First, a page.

Encouraging the Future
SCHOOLS | June 30, 2020
Encouraging the Future

One Teacher’s Impact on Multiple Generations of Women Leaders

The photos for this story were taken on February 21, 2020.

Alicia Ortiz says that she was always a shy and quiet student, which is why she’ll never forget how Rosa Alvarez, her third-grade teacher, made her feel confident enough to ask questions and participate in class. Now, many years later, she is Ms. Alvarez’s colleague at Nathanael Greene Elementary School in Chicago’s McKinley Park neighborhood. 

“When I was in Ms. Alvarez’s class, I always felt comfortable and like I could speak up if I wanted to. I remember that I thought she was so smart because she always took the time to answer everyone’s questions,” said Ms. Ortiz. “Now that she’s my colleague, she’s taught me how to be calm, caring, patient, and understanding with my students.” 

Ms. Alvarez’s family emigrated from Mexico to Chicago when she was six years old. A proud graduate of Bowen High School, she credits her mom for making education a top priority in her family and instilling a strong work ethic in her. After earning her degree from the University of Illinois at Chicago and a stint working with CPS students and families at a non-profit, she has committed her life to teaching for the past 25 years, including nearly a decade at Greene.

“Being a CPS student turned CPS educator, my time with the district has been very rewarding,” said Ms. Alvarez. “I feel like I wake up every day and I love coming to work. My hope is that I have positively impacted the hundreds of students who I have taught over my career.” 

Near the beginning of her career, Ms. Alvarez worked with Shelley Lugo-Cordova—the current principal of Greene—at Carson Elementary. Since joining the Greene family several years ago, Principal Cordova says she has relied on Ms. Alvarez to take on a wide range of responsibilities at the school because she is an effective leader and positive example for other teachers and students.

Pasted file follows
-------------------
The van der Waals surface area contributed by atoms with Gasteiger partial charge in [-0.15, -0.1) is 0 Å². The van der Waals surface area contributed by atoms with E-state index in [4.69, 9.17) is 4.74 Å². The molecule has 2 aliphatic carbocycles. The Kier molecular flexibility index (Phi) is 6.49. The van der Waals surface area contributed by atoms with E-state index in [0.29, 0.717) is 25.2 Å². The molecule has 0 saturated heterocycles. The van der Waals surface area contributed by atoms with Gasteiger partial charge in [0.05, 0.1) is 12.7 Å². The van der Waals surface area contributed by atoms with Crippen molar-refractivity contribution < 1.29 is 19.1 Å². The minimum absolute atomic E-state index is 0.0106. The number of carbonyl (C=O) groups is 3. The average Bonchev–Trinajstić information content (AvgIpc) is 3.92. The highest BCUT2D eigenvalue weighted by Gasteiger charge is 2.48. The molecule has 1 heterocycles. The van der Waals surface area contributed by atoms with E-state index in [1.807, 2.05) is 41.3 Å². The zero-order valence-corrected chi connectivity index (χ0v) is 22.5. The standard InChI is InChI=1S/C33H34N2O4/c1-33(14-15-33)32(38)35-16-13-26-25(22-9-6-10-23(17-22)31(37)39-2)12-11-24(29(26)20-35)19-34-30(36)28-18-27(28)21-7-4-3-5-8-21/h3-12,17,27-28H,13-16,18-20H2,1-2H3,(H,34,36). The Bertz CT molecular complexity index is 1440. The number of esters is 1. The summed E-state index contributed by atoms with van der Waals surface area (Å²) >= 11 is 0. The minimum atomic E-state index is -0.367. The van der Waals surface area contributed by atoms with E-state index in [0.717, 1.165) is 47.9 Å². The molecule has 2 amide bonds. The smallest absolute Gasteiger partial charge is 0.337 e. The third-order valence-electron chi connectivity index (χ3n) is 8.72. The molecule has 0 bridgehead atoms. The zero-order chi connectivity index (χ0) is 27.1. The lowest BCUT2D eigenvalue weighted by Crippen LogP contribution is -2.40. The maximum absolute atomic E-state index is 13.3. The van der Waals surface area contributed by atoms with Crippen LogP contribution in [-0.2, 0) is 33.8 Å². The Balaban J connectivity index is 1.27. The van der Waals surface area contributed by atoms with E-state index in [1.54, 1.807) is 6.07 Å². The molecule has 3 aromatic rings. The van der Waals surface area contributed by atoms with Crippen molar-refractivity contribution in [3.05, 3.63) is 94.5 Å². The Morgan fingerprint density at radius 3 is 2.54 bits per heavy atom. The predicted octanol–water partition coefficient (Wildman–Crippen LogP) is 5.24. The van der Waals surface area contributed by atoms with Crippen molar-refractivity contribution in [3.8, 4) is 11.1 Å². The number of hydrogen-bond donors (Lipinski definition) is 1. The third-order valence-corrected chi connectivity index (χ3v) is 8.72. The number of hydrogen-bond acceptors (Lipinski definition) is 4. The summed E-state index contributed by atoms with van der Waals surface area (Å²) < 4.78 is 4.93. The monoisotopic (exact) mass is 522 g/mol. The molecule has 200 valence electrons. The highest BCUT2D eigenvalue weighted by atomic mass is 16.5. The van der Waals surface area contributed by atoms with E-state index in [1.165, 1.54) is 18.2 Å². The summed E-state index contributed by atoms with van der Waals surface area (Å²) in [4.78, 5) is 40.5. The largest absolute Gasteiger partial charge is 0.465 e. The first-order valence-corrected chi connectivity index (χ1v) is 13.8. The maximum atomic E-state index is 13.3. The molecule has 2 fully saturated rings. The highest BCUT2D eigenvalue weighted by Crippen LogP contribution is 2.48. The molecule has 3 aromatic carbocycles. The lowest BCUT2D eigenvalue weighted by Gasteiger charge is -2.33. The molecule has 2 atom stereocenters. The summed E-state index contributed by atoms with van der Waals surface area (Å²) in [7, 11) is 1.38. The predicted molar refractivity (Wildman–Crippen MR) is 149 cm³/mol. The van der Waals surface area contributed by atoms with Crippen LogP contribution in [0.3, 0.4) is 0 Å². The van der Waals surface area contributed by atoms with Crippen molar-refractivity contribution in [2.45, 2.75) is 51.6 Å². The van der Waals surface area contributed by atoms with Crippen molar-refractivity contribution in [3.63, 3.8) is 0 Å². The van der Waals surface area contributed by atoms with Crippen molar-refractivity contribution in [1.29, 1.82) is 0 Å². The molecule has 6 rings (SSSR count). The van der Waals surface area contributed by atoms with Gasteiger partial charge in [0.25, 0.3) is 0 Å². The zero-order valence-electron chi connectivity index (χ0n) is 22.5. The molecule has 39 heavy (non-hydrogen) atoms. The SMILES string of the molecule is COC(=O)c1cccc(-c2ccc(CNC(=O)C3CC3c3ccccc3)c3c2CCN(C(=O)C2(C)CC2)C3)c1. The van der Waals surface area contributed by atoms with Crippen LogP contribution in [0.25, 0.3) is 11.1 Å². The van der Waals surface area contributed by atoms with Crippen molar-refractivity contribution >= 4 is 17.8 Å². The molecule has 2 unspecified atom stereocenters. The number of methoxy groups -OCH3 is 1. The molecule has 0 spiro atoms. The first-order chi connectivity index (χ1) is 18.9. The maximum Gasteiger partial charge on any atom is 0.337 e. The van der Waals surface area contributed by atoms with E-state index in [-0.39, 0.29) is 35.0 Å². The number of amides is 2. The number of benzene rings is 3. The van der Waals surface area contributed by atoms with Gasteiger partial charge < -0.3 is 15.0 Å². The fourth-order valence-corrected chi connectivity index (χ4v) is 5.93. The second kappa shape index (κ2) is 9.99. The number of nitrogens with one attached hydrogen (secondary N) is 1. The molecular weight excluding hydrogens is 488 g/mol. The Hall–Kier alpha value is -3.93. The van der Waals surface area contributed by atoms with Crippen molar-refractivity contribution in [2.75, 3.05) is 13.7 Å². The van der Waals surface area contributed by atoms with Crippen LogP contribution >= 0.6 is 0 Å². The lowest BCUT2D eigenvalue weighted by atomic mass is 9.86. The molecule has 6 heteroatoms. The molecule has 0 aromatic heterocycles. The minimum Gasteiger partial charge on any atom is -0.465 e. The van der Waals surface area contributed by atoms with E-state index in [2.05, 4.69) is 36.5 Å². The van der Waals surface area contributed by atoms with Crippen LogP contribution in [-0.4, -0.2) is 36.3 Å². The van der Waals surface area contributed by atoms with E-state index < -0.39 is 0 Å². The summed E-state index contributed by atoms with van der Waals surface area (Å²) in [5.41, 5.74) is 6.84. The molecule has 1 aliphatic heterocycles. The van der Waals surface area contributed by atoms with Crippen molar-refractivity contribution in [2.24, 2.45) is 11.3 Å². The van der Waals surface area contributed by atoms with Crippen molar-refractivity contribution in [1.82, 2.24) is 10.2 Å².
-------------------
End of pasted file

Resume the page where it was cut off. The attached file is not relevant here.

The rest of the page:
“When I started as principal, I asked my teachers who they wanted to work with, and almost every teacher said they wanted to work with Rosa,” said Principal Cordova. “She touches everyone with such a positive light, and the students just love her.” 

Though she started at Greene as a fourth-grade teacher, Ms. Alvarez’s role has shifted and she now works with students across all grade levels as the English language program teacher (ELPT) and multi-tiered system of supports (MTSS) coordinator. She focuses on ensuring that bilingual students are meeting academic expectations and that all students are taking advantage of the resources available to them. 

“Balancing everything is challenging, but I always try to put forth my best effort in everything that I do,” said Ms. Alvarez. “Meeting my students’ needs through small group instruction is especially gratifying because I get to push them forward while also getting to know them personally.” 

The personal connections that Ms. Alvarez forms with her students help her engage them academically. To assist students in her MTSS reading groups, she frequently connects their interests to the vocabulary they are learning so the new words are less daunting. Abigail C., a fifth-grade student who is receiving specialized math support from Ms. Alvarez, says that having a mentor as approachable and kind-hearted as Ms. Alvarez has gone a long way in helping her improve in the classroom. 

“I will never forget the day Ms. Alvarez and I first met because we had a special connection,” said Abigail. “She’s a very sweet teacher and I have been improving with math because she has really helped me out.” 

From teaching Ms. Ortiz many years ago to teaching Abigail this year, Ms. Alvarez has never wavered in her belief that helping female students discover their passion starts with building up their self-esteem. In her opinion, once female students know that they are capable of reaching any goal that they set for themselves, they will have the perseverance to see those goals through. 

“I hope that the future is bright for my girls and that they continue to persevere, work hard, take advantage of the opportunities available, and do the best they can in life,” said Ms. Alvarez. “With the opportunities we have here at Greene, I believe they can become anything they want. I always tell them that I can’t wait for them to come back and tell me all that they’ve accomplished.” 

While CPS is one of the largest school districts in the country, it feels small at Greene Elementary because of the personal connections teachers and students are making every single day—just like the bonds between Ms. Alvarez, Ms. Ortiz, and Abigail. 

From Left to Right: Greene Elementary Teacher Alicia Ortiz, Student Abigail C., and Teacher Rosa Alvarez